Qualitative research is concerned with developing meaning, generally meaning related to human existing. In qualitative work, effort is taken to ensure that the research is approached objectively; no preconceptions are made. The goal is to investigate ideas and either find information that supports existing concepts or information that develops new ones. In addition, qualitative research generally addresses small samples of a population rather than a large group (Zikmund, Banin, Carr, & Griffin, 2008). Creswell (2007) defines the case study as a qualitative approach to research, in which the researcher explores a single case (bounded system) or multiple cases over time (multiple bounded cases) or a thorough, detailed, in- depth collection of data involving multiple data sources relating to a theme. This could include observations, media, interviews, documents, reports, and even observations and interviews. Dul and Hak (2008) define the case study somewhat differently. They state that:
A case study is a study in which (a) one case (single case study) or a small number of cases (comparative case study) in their real life context are selected, and (b) scores obtained from these cases are analyzed in a qualitative manner. (p. 4).
Dul and Hak (2008) believe that surveys can even be utilized in a case study, as long as the information contained in the survey is analyzed from a qualitative, or ‘meaning’ perspective, rather than a mathematical or statistical perspective. Dul and Hak also point out that case studies can be used to compare other settings (comparative case study), to test the results of other cases (parallel single case study) or research in which each case takes into account the results of each previous case (serial single case study) (p. 45). This proposed research would best be described as a comparative case study, where two cases are used to compare two different situations and reach conclusions from the results.
One further note should be made, however. Creswell (2007) pointed out that the case study can be methodology, strategy, or the strategy of an inquiry. This perspective is borne out by Saunders, Lewis, and Thornhill (2009). In this research, the case study is considered the strategy, and a variety of techniques are utilized for data collection (as described in Creswell, 2007).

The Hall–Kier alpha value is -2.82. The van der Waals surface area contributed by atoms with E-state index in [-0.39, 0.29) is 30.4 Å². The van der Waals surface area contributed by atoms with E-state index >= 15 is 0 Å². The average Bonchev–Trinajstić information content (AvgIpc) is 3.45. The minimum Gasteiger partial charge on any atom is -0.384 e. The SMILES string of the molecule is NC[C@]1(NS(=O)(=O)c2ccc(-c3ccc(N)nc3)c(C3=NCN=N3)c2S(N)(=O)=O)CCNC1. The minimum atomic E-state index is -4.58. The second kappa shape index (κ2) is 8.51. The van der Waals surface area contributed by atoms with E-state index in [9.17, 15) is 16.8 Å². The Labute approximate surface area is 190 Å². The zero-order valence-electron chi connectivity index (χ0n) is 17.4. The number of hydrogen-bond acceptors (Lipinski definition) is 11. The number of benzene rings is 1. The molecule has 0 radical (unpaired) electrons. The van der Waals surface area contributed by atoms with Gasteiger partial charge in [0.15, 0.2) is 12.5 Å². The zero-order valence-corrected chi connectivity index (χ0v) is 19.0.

The case study is “empirical inquiry that investigates a contemporary phenomenon within its real-life context, especially when the boundaries between phenomenon and context are not clearly evident” (Yin, 2003, p. 13). It deals with distinctive situations and relies on multiple evidence sources. Yin suggested that one of the ways to determine how to conduct the case is to review the type of questions that will be investigated, as well as the control the researcher has over the events. Finally, if the researcher is focusing on contemporary events, the approach will be different than if the emphasis is on historical events. In this research, the nature of the question suggest that two or more cases should be utilized, especially for comparison purposes. Since the researcher has no control over the organization(s) involved, participatory research is ruled out as well as observation. Given the nature of the research questions, the best approach was considered to be interviews of human resources managers in two SMEs that had a high level of turnover and a lower level of turnover, respectively, within local business. News stories and industry reports were utilized to select two businesses, referred to herein as A and B. 
	 The procedure to be followed is an adaptation of the one defined by Dul and Hak (2008). They establish nine primary steps, although each step can have sub- steps. The first step is to define the research topic, followed by defining the research objectives and type of research. The research topic is turnover rates; the objective is to determine why some companies have fewer turnovers than others. This is a practice-oriented type of research.